Despite the capacity of these fish to recover naturally, state, federal, and tribal fisheries managers are poised to squander the opportunity. They’ve opted to build a $16 million hatchery that will flood the river with more than 4 million juvenile salmon and steelhead each year, including more Chinook and steelhead than are released on the entire northern coast of Oregon.

This is despite 20 years of research demonstrating conclusively that hatchery fish are a major contributor to the decline of wild salmon in our region.

Now there’s a hotly debated statement…

Last spring I attended an international conference in Portland, OR hosted by “The State of the Salmon” organization: Ecological Interactions between Wild & Hatchery Salmon.

Ecological Interactions postcard

This very issue was batted back and forth across the North Pacific and north and south up the western North American coast.

Folks in the lower 48 largely curse hatcheries. Folks in Alaska sing the praises as they have multi-million dollar investments in ‘ocean-ranching’ programs.

Folks in Japan absolutely rely on hatchery/ocean-ranching programs for about 95% of their domestic catch.

And the Russians are apparently sitting on somewhere near $2 billion to start massive hatchery programs along their coastline.

(And Canadians… well… we just apologize and say “maybe this, maybe that”… “ooops sorry, my fault…your salmon spawned with mine, but i’m still sorry”)

_ _ _ _ _ _

The article:

Domestication alters salmon so dramatically that a recent study by the National Oceanic and Atmospheric Administration (NOAA) and the Oregon Department of Fish and Wildlife (ODFW) revealed that even when hatchery fish are only one generation removed from the wild, wild fish produce approximately twice as many offspring as their hatchery counterparts. The current plan on the Elwha will domesticate a majority of the remaining wild salmon in the basin, reducing their productivity, and threatening their ability to build locally adapted, abundant wild populations.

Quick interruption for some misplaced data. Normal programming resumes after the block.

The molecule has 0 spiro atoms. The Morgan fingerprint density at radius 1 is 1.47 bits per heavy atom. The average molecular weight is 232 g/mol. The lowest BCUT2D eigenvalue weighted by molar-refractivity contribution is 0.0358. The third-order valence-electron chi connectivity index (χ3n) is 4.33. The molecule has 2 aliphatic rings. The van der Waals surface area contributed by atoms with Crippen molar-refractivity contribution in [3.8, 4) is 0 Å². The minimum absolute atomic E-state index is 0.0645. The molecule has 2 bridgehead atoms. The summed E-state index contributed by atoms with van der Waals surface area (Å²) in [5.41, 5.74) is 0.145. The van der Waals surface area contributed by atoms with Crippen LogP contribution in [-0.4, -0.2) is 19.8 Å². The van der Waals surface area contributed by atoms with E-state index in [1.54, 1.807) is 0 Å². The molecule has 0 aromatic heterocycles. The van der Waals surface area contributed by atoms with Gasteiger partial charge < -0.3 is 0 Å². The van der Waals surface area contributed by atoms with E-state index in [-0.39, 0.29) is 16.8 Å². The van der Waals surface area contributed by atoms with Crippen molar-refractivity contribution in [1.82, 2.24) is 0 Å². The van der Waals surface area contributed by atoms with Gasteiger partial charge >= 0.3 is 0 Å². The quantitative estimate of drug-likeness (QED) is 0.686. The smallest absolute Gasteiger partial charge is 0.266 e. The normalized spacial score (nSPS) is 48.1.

Despite all the public interest, decisions on the Elwha recovery plan have been made largely without public input, driven instead by the millions of dollars set aside for a misguided and counterproductive hatchery. Meanwhile, research and monitoring critical in tracking the progress of the recovery remains woefully underfunded. The recovery plan claims that hatchery releases will be phased out as wild fish recover in the watershed, yet to date no benchmarks for wild recovery have been set, giving hatchery managers a blank check to continue harmful hatchery programs in perpetuity.

Oh, oh… there’s that benchmark thing. Scientists and ‘managers’ and money managers love benchmarks. (and of course there’s that ‘decisions made without public input’ thing as well…)

The problem with ‘benchmarks‘ when it comes to wild salmon populations is the point I raised above… how do we know when things have “recovered”?

What is the ‘normal state’ for salmon in the Elwha?

Or for any river for that fact… the Fraser, the Columbia, the Skeena…?

So where do we establish the ‘benchmarks’?

And what the hell does benchmark mean? (visit an older post to see)

‘Setting a benchmark’ is a term from carpentry, for building tables and chairs… not for setting arbitrary numbers to define success in ‘rebuilding’ salmon populations… (or measuring corporate success for that fact…)

And the bigger problem with ‘benchmarks’… they’re always based on the past.

_ _ _ _ _

The point here isn’t necessarily to criticize the writers of the article or the points they make, as many I tend to agree with… more to question the assumptions that lie behind much of the statements made.

(and for a continued interesting read, if you’re into this sort of thing, read the comments to the article).

The assumptions that lie behind this article, are very common assumptions in the salmon world.

They are prevalent in the current $20 million+ federal public inquiry: Cohen Commission into Fraser River sockeye declines. For example, how can we know the extent of the devastation that humans have wrought on Fraser sockeye populations if we have no ‘normal state’ to compare against?

… or can’t ever agree on what a normal state was? Let alone what the historical populations were in the 20th century.

How do we set “rebuilding goals” or “restoration benchmarks” (beware of preceding bumpf…) — if we don’t know what a steady state might be?

Oh right… we’ll use our assumptions to measure “productive habitat” — for example, this many metres squared of gravel means this many fish will successfully spawn, and this many young will return as adults…

yeah whatever… I call bullshit.

We just don’t know.

In the last 150 years, we have intervened to such a scale, around every corner, across every inch of water that wild salmon inhabit, that we just don’t know what “normal” is.

Was it ever ‘normal’… or… is constant flux — normal?

If we’re “benchmarking” how stable do you think your table would be if someone kept changing the length of the other three legs?